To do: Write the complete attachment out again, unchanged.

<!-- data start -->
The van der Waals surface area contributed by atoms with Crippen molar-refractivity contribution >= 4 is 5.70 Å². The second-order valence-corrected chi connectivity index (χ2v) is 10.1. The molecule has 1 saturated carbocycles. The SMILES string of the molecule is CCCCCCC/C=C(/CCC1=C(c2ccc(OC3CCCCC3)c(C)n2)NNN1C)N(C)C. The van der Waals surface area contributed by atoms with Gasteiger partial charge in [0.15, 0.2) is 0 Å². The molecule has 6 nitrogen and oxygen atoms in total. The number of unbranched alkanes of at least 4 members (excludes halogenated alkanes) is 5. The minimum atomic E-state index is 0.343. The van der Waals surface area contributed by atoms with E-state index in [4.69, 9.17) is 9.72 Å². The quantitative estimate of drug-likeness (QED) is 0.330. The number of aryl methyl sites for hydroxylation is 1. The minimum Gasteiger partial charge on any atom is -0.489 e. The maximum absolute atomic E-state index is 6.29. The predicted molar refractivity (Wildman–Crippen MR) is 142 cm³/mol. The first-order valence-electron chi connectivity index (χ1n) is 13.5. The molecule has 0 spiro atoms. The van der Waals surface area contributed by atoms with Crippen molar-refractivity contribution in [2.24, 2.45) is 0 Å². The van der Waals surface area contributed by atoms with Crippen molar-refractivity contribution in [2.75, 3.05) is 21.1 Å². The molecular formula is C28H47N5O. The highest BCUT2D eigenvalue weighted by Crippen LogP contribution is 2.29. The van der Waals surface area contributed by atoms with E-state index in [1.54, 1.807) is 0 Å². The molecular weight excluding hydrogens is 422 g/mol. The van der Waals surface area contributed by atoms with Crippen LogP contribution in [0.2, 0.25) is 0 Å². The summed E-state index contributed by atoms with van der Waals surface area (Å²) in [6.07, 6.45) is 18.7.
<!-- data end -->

The van der Waals surface area contributed by atoms with Crippen molar-refractivity contribution >= 4 is 5.70 Å². The second-order valence-corrected chi connectivity index (χ2v) is 10.1. The molecule has 1 saturated carbocycles. The SMILES string of the molecule is CCCCCCC/C=C(/CCC1=C(c2ccc(OC3CCCCC3)c(C)n2)NNN1C)N(C)C. The van der Waals surface area contributed by atoms with Gasteiger partial charge in [0.15, 0.2) is 0 Å². The molecule has 6 nitrogen and oxygen atoms in total. The number of unbranched alkanes of at least 4 members (excludes halogenated alkanes) is 5. The minimum atomic E-state index is 0.343. The van der Waals surface area contributed by atoms with E-state index in [4.69, 9.17) is 9.72 Å². The quantitative estimate of drug-likeness (QED) is 0.330. The number of aryl methyl sites for hydroxylation is 1. The minimum Gasteiger partial charge on any atom is -0.489 e. The maximum absolute atomic E-state index is 6.29. The predicted molar refractivity (Wildman–Crippen MR) is 142 cm³/mol. The first-order valence-electron chi connectivity index (χ1n) is 13.5. The molecule has 0 spiro atoms. The van der Waals surface area contributed by atoms with Crippen molar-refractivity contribution in [2.24, 2.45) is 0 Å². The van der Waals surface area contributed by atoms with Crippen molar-refractivity contribution in [2.75, 3.05) is 21.1 Å². The molecular formula is C28H47N5O. The highest BCUT2D eigenvalue weighted by Crippen LogP contribution is 2.29. The van der Waals surface area contributed by atoms with E-state index in [1.54, 1.807) is 0 Å². The molecular weight excluding hydrogens is 422 g/mol. The van der Waals surface area contributed by atoms with Crippen LogP contribution in [0.2, 0.25) is 0 Å². The summed E-state index contributed by atoms with van der Waals surface area (Å²) in [6.07, 6.45) is 18.7.